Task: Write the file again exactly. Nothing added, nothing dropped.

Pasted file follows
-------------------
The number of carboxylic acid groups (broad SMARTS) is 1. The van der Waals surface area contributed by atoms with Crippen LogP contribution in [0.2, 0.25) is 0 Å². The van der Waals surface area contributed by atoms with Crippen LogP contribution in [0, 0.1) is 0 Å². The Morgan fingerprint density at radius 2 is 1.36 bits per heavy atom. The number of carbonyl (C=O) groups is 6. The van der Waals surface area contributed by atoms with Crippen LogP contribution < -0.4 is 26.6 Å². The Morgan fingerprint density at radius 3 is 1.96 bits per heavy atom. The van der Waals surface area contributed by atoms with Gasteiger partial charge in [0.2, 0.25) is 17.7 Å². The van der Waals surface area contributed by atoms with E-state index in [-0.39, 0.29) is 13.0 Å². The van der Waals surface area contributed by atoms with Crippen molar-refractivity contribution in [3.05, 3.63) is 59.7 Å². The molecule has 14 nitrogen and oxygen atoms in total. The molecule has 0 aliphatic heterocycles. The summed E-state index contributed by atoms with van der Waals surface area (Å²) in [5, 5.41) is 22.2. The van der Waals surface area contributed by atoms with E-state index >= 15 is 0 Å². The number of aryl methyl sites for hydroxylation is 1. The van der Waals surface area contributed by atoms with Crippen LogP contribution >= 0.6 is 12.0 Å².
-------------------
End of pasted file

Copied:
The number of carboxylic acid groups (broad SMARTS) is 1. The van der Waals surface area contributed by atoms with Crippen LogP contribution in [0.2, 0.25) is 0 Å². The van der Waals surface area contributed by atoms with Crippen LogP contribution in [0, 0.1) is 0 Å². The Morgan fingerprint density at radius 2 is 1.36 bits per heavy atom. The number of carbonyl (C=O) groups is 6. The van der Waals surface area contributed by atoms with Crippen LogP contribution < -0.4 is 26.6 Å². The Morgan fingerprint density at radius 3 is 1.96 bits per heavy atom. The van der Waals surface area contributed by atoms with Gasteiger partial charge in [0.2, 0.25) is 17.7 Å². The van der Waals surface area contributed by atoms with E-state index in [-0.39, 0.29) is 13.0 Å². The van der Waals surface area contributed by atoms with Crippen molar-refractivity contribution in [3.05, 3.63) is 59.7 Å². The molecule has 14 nitrogen and oxygen atoms in total. The molecule has 0 aliphatic heterocycles. The summed E-state index contributed by atoms with van der Waals surface area (Å²) in [5, 5.41) is 22.2. The van der Waals surface area contributed by atoms with E-state index >= 15 is 0 Å². The number of aryl methyl sites for hydroxylation is 1. The van der Waals surface area contributed by atoms with Crippen LogP contribution >= 0.6 is 12.0 Å².